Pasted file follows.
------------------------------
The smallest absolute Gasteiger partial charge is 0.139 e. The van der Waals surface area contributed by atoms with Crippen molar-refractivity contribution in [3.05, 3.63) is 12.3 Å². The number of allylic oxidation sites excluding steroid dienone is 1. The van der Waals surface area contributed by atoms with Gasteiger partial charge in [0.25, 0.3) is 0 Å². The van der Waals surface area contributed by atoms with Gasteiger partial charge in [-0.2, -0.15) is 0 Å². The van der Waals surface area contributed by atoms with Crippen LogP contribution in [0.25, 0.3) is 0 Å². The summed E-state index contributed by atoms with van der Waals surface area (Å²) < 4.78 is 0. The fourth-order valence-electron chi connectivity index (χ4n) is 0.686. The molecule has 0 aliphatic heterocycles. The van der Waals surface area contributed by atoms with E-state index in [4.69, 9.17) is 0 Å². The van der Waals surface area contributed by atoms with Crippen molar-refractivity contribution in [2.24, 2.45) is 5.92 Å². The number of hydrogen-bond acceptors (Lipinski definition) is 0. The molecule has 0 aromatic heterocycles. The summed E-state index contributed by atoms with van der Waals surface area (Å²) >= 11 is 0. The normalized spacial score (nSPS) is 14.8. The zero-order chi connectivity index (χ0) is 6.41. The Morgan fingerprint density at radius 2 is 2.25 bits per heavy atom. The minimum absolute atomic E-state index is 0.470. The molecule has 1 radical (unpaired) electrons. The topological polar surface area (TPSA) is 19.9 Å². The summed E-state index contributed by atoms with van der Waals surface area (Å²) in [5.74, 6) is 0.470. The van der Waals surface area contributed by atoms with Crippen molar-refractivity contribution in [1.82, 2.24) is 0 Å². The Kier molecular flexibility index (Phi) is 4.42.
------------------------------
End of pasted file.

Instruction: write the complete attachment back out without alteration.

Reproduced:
The smallest absolute Gasteiger partial charge is 0.139 e. The van der Waals surface area contributed by atoms with Crippen molar-refractivity contribution in [3.05, 3.63) is 12.3 Å². The number of allylic oxidation sites excluding steroid dienone is 1. The van der Waals surface area contributed by atoms with Gasteiger partial charge in [0.25, 0.3) is 0 Å². The van der Waals surface area contributed by atoms with Gasteiger partial charge in [-0.2, -0.15) is 0 Å². The van der Waals surface area contributed by atoms with Crippen LogP contribution in [0.25, 0.3) is 0 Å². The summed E-state index contributed by atoms with van der Waals surface area (Å²) < 4.78 is 0. The fourth-order valence-electron chi connectivity index (χ4n) is 0.686. The molecule has 0 aliphatic heterocycles. The van der Waals surface area contributed by atoms with E-state index in [4.69, 9.17) is 0 Å². The van der Waals surface area contributed by atoms with Crippen molar-refractivity contribution in [2.24, 2.45) is 5.92 Å². The number of hydrogen-bond acceptors (Lipinski definition) is 0. The molecule has 0 aromatic heterocycles. The summed E-state index contributed by atoms with van der Waals surface area (Å²) >= 11 is 0. The normalized spacial score (nSPS) is 14.8. The zero-order chi connectivity index (χ0) is 6.41. The Morgan fingerprint density at radius 2 is 2.25 bits per heavy atom. The minimum absolute atomic E-state index is 0.470. The molecule has 1 radical (unpaired) electrons. The topological polar surface area (TPSA) is 19.9 Å². The summed E-state index contributed by atoms with van der Waals surface area (Å²) in [5.74, 6) is 0.470. The van der Waals surface area contributed by atoms with Crippen molar-refractivity contribution in [1.82, 2.24) is 0 Å². The Kier molecular flexibility index (Phi) is 4.42.